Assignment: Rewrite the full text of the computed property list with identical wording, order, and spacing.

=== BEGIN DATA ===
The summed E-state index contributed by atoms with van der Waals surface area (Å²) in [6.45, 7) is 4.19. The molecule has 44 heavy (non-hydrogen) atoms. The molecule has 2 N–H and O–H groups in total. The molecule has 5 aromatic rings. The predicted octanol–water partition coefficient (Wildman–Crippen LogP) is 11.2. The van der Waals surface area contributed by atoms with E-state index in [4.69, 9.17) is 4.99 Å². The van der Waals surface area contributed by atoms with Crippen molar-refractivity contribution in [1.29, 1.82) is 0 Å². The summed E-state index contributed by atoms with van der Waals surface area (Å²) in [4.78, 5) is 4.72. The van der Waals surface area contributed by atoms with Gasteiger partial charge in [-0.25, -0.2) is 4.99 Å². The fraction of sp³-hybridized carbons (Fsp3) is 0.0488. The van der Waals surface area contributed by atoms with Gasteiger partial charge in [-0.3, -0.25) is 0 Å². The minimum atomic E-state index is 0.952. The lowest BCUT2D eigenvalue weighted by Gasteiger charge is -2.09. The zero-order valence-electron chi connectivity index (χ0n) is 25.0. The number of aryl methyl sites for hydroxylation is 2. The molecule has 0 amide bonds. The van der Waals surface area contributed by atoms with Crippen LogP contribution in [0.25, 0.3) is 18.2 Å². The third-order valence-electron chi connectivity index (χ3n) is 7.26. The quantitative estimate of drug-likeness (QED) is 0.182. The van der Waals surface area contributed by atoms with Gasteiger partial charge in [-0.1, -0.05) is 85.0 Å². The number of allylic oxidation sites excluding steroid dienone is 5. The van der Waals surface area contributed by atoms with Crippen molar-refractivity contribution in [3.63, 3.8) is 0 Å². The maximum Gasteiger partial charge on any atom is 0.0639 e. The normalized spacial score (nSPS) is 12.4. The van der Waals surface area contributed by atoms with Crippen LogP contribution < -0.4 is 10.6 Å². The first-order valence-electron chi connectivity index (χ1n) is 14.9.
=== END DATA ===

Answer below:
The summed E-state index contributed by atoms with van der Waals surface area (Å²) in [6.45, 7) is 4.19. The molecule has 44 heavy (non-hydrogen) atoms. The molecule has 2 N–H and O–H groups in total. The molecule has 5 aromatic rings. The predicted octanol–water partition coefficient (Wildman–Crippen LogP) is 11.2. The van der Waals surface area contributed by atoms with E-state index in [4.69, 9.17) is 4.99 Å². The van der Waals surface area contributed by atoms with Crippen molar-refractivity contribution in [1.29, 1.82) is 0 Å². The summed E-state index contributed by atoms with van der Waals surface area (Å²) in [4.78, 5) is 4.72. The van der Waals surface area contributed by atoms with Gasteiger partial charge in [-0.25, -0.2) is 4.99 Å². The fraction of sp³-hybridized carbons (Fsp3) is 0.0488. The van der Waals surface area contributed by atoms with Gasteiger partial charge in [-0.3, -0.25) is 0 Å². The minimum atomic E-state index is 0.952. The lowest BCUT2D eigenvalue weighted by Gasteiger charge is -2.09. The zero-order valence-electron chi connectivity index (χ0n) is 25.0. The number of aryl methyl sites for hydroxylation is 2. The molecule has 0 amide bonds. The van der Waals surface area contributed by atoms with Crippen LogP contribution in [0.25, 0.3) is 18.2 Å². The third-order valence-electron chi connectivity index (χ3n) is 7.26. The quantitative estimate of drug-likeness (QED) is 0.182. The van der Waals surface area contributed by atoms with Gasteiger partial charge in [-0.1, -0.05) is 85.0 Å². The number of allylic oxidation sites excluding steroid dienone is 5. The van der Waals surface area contributed by atoms with Crippen molar-refractivity contribution in [3.63, 3.8) is 0 Å². The maximum Gasteiger partial charge on any atom is 0.0639 e. The normalized spacial score (nSPS) is 12.4. The van der Waals surface area contributed by atoms with Crippen LogP contribution < -0.4 is 10.6 Å². The first-order valence-electron chi connectivity index (χ1n) is 14.9.